Do ‘relation’ (singular) and ‘relations’ (plural) both work in the following sentences?
1. Out of D.S. Chambers and Michael Baxandall and some Italian scholars Robinson measures up Pound's ideas about the right relation/relations between artist and patron against what we know of how patronage in fact worked in the ducal fiefs of Renaissance Italy.
2. The relation/relations between archbishop and prime minister became at times very uneasy.
3. Any relation/relations between members of the same sex which allowed their difference, did not assimilate both to one fantasy, would be heterosexual.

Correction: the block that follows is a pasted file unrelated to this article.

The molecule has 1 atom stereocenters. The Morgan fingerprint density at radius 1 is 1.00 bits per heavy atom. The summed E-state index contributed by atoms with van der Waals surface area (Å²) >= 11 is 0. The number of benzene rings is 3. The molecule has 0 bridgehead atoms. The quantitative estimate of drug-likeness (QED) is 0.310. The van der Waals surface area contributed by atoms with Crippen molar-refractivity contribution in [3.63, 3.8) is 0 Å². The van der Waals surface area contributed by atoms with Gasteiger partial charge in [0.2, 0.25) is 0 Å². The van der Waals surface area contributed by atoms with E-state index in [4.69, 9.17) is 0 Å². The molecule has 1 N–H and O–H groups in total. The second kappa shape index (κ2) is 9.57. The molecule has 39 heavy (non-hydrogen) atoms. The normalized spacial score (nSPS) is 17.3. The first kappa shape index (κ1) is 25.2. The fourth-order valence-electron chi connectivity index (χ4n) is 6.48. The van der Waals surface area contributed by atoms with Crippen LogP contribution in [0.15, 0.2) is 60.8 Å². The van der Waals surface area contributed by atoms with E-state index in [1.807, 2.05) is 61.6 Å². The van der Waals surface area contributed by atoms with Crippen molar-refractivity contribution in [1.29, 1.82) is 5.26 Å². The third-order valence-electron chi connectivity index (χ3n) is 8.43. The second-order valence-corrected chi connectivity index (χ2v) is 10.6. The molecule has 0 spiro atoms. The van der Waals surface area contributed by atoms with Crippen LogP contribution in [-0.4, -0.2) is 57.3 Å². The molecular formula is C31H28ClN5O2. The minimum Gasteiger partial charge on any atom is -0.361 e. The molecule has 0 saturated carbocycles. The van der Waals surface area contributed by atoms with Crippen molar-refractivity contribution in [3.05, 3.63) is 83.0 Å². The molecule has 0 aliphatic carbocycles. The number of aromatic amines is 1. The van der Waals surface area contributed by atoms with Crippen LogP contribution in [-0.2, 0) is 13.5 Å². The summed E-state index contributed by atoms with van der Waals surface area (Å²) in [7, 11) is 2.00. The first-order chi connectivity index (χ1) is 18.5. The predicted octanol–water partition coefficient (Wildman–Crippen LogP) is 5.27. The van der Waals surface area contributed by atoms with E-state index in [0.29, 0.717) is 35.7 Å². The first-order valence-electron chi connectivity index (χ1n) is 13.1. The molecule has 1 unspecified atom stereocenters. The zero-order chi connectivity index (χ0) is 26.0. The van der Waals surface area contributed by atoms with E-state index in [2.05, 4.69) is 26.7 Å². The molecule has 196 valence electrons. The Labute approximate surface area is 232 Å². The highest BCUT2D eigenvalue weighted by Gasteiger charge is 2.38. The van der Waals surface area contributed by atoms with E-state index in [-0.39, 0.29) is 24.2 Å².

4. It leads either to problems about the relation/relations between God and the world (for example, to a denial that it is His creation) or….
1, 2, & 4. Artist and patron are singular, so are the archbishop and prime minister, and God and the world. Therefore, these pairs had a relation (or relationship). In sentence 3 the meaning of relation(s) is unclear as to number. Generally, in American English, if two people are having relations they are sexually involved with each other. If they have a relation it usaually means they are both related to the same person (like a cousin). In all of your examples I would have used the word relationship.